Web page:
There is now one banking branch for every 2,300 people in the EU, 8 percent down from four years ago, according to European Central Bank statistical data, processed by Reuters. And though 8 percent might seem not such a big figure, it means some of residents, namely those in the peripheral regions, no longer have easy access to banking services.
The Spanish financial industry is one of the EU leaders in economizing by cutting bank outlets. Almost a fifth of branches there disappeared since 2008. A Spanish lender Bankia as a result had to introduce a mobile service – a bus carrying banking equipment to remote areas.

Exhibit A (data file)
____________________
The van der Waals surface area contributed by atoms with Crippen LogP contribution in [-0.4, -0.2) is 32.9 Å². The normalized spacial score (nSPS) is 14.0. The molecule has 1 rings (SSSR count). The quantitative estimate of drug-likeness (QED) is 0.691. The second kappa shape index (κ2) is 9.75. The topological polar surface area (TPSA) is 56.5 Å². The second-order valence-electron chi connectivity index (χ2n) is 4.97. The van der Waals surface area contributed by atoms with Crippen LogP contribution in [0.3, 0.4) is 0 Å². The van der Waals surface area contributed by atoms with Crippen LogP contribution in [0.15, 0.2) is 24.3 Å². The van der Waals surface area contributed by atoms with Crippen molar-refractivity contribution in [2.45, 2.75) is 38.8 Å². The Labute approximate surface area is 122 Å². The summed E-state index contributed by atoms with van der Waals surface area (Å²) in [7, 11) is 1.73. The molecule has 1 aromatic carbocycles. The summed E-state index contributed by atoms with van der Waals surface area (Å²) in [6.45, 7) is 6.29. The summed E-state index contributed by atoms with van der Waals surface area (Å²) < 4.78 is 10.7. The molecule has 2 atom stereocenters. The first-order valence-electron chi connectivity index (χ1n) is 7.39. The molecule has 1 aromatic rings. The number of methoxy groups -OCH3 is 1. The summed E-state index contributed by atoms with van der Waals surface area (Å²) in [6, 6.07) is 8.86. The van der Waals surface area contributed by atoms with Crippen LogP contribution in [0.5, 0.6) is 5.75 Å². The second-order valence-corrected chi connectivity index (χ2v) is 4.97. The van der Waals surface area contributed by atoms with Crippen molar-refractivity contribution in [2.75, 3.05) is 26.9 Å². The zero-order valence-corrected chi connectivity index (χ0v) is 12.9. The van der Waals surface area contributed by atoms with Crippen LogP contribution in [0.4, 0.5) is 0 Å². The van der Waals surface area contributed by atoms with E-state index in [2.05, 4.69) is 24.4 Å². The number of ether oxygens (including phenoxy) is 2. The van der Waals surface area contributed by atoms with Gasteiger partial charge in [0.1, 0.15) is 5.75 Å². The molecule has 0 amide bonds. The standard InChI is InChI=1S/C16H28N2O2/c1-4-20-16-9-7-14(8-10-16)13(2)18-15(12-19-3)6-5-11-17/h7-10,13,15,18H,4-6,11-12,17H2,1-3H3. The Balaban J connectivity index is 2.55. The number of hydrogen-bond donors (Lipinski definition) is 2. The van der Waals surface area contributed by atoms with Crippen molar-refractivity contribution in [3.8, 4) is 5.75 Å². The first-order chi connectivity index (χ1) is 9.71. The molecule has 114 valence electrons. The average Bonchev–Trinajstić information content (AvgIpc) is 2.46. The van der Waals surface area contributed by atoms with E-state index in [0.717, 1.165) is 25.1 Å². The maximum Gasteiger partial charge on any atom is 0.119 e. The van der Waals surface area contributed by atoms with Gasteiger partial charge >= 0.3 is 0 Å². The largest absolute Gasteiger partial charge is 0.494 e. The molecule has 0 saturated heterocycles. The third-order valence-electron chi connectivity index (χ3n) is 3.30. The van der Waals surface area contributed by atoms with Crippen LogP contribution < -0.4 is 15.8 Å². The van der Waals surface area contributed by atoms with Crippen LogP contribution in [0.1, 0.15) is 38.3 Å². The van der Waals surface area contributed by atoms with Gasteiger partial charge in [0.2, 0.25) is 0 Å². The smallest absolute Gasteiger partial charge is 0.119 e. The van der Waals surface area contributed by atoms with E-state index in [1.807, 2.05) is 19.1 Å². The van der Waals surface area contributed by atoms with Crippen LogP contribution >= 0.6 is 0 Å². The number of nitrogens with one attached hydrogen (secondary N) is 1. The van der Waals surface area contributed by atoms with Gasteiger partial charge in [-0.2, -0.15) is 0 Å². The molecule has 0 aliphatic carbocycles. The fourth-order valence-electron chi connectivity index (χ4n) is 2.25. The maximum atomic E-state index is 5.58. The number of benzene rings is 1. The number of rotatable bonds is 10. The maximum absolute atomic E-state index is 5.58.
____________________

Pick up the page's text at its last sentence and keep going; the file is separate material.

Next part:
“In Spain, the economic problems have been a catalyst. Perhaps without that things could have carried on the way they were for a little longer,” says a Madrid-based Barclays banker.
The biggest reductions in banking sphere in 2012 were seen in crisis-hit Greece with 5.7 percent or 219 of its branches closed.